|What fairy tale characters really carry in their pockets... by Radiant Crust|
Here's a fun use of fairy tale metaphors I thought some of you might be interested in.
Apparently this website is dedicated to helping people start and maintain their businesses and they've noticed that it isn't the inspirational stories that get the most attention, it's the ones about mistakes. Interestingly, this is one of my favorite things about fairy tales - that they show you the reality of the woods, paths you shouldn't take and paths that will bring you safely out the other side. These are far more useful to me than just wishing for (or envying) happy endings.
From Business News Daily:
Maybe our "mistakes" stories serve as modern fairy tales – warnings of customer service wolves and evil accounting witches lurking around every corner.Here's a teaser of the types they discuss:
Here are a few common fairy tale characters to watch out for at your business.
The wolf in disguise. – Whether it's a wolf in sheep's clothing or one dressed like your grandma, in modern business that wolf represents employees or business partners who are not showing their true colors. They behave like angels in front of you, but once your back is turned, they're up to no good. It's possible to tame the wolf, but first you have to know who it is.
(Edit FTNH: Ha! Met more than a good share of these. The worst thing regarding at least half these wolves is they actually believe they are "your grandma" or angels, or whatever and not the wolf at all. They believe their own smooth talk and somehow justify to themselves actions that, when done by others, seem reprehensible. Now there's a Red Riding Hood story I haven't actually seen yet...)
The wicked witch - (see article for details)
The naïve innocent. – In fairy tales, it's usually a young girl that naively end up in trouble – Goldilocks, Snow White, Little Red Riding Hood. In real life, though, it's anyone in your office who doesn't have the good sense to look at the bigger picture and understand their role in making things work. While it might be harmless for a while, the employees that don't look beyond their own cubicle are the ones that will get into trouble if you ever need to send them out into the forest on your behalf.
(Edit FTNH: I'm glad they added this one!)
The fairy godmother. – (see article for details)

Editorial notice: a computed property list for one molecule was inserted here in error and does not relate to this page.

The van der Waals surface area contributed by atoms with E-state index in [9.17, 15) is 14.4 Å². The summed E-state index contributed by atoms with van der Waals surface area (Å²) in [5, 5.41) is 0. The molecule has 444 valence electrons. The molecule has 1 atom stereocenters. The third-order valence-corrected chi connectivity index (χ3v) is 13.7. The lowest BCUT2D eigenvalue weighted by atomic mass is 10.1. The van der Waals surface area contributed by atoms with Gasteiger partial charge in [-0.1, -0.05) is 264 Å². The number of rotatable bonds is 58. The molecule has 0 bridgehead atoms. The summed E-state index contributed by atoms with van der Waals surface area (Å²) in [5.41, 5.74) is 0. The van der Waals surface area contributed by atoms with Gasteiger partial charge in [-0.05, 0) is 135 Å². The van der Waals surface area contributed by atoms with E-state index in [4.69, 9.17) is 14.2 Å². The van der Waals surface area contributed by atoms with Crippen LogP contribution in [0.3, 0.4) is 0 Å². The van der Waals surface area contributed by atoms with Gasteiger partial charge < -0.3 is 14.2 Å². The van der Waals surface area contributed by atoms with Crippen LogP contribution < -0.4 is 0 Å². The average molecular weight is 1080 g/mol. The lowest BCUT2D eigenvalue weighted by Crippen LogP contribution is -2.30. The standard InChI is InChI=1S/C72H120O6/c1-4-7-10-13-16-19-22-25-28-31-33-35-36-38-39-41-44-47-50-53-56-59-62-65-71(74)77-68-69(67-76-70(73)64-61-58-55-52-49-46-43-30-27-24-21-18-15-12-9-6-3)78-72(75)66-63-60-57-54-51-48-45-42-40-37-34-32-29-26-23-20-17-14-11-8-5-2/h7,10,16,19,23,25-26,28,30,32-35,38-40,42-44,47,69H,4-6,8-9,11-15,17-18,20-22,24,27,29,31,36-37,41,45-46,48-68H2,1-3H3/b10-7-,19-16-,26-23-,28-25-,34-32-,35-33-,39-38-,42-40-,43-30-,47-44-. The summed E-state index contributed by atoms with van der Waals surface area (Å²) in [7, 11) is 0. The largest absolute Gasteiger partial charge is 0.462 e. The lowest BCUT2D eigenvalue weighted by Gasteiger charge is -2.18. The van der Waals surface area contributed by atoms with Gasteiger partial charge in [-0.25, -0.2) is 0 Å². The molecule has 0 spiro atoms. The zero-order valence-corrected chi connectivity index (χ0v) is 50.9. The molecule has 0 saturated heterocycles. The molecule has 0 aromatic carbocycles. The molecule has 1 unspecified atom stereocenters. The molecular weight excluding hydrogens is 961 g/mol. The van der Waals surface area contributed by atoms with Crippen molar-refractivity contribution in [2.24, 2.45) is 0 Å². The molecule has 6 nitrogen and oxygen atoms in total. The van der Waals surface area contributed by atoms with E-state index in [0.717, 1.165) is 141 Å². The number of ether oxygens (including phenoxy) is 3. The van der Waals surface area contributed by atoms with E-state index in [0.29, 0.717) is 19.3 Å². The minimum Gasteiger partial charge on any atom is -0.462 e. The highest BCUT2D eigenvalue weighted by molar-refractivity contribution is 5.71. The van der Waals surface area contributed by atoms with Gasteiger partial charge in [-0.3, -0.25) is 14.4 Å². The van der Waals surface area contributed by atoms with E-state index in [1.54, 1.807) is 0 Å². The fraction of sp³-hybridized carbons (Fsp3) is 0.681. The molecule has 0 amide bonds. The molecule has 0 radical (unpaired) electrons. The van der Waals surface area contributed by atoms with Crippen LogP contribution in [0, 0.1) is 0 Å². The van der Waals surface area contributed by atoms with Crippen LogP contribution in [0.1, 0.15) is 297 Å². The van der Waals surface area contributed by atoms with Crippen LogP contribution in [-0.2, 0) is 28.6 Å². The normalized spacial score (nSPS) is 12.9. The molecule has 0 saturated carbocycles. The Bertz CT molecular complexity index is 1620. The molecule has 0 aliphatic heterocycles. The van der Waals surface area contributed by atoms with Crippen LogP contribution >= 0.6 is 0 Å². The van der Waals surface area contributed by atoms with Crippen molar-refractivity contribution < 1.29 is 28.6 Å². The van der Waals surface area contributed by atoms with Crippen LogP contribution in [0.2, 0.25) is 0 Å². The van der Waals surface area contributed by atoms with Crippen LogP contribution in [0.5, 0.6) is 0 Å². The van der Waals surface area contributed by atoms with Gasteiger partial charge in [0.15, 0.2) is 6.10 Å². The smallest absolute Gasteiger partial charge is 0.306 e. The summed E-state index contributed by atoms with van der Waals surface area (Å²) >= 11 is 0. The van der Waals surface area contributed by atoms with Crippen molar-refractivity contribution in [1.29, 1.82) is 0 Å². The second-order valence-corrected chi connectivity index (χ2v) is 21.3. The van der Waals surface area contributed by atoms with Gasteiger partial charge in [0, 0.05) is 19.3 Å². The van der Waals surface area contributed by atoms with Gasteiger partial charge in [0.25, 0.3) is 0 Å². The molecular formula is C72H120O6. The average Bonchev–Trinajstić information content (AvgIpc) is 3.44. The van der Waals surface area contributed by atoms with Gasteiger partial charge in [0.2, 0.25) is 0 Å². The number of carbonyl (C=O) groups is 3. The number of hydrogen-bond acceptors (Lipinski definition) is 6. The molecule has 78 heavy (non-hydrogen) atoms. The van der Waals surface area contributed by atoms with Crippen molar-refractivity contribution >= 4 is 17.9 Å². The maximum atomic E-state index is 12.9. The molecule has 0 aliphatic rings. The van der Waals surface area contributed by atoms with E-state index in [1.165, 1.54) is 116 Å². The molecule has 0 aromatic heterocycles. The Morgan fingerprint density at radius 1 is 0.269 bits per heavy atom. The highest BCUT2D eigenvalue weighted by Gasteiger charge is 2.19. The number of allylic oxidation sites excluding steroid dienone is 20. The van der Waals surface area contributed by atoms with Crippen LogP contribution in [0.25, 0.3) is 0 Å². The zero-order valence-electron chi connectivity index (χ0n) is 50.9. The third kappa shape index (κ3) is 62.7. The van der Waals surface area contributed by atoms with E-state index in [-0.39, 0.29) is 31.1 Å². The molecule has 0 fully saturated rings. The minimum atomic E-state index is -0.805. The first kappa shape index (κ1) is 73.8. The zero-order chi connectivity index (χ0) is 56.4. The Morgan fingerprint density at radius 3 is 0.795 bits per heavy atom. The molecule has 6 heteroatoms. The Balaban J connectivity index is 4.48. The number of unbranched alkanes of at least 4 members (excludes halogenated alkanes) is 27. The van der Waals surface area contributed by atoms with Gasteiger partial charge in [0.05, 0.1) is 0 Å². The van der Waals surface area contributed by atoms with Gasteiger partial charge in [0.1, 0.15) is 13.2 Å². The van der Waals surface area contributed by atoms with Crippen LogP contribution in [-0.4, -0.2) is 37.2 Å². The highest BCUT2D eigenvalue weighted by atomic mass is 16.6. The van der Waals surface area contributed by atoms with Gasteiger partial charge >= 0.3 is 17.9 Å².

The knight in shining armor. – If you own a business or manage one, you probably fantasize that this is you – the person who comes to the rescue and saves the day. More likely than not, though, it's probably the person who gets the least attention. In fairy tales, no one talks about the prince or knight until the end. At your business, it may well be a person who sits in the back office who doesn't get much attention until times get tough and everybody needs rescuing. Make sure you recognize your "knights" and reward them handsomely.
(Edit FTNH: I wanted to cheer when I read this one. Usually it's the little people working hard, staying late with no OT that help a company meet deadline and look good. Businesses need these people and will be stronger and better if these knights don't feel abused or taken for granted.)You can find the whole article HERE. And while we're on the subject of fairy tales in business, check out their Cinderella stories "a list of some of the most unlikely and inspiring stories of individuals who have overcome hardships and beat the odds to craft successful careers as entrepreneurs" HERE.
Interestingly, again, this is just how I view the Cinderella story - not as a love story (even though there might be love involved) but as a savvy business plan. Check my two-part article for Valentine's Day a couple of years ago on True Love and Fairy Tales HERE. You'll see what I mean.
Fairy tale archetypes really are everywhere... ;)
PS Don't you love the business cards shown here? The links to the creators are in the caption below. Please show them some love.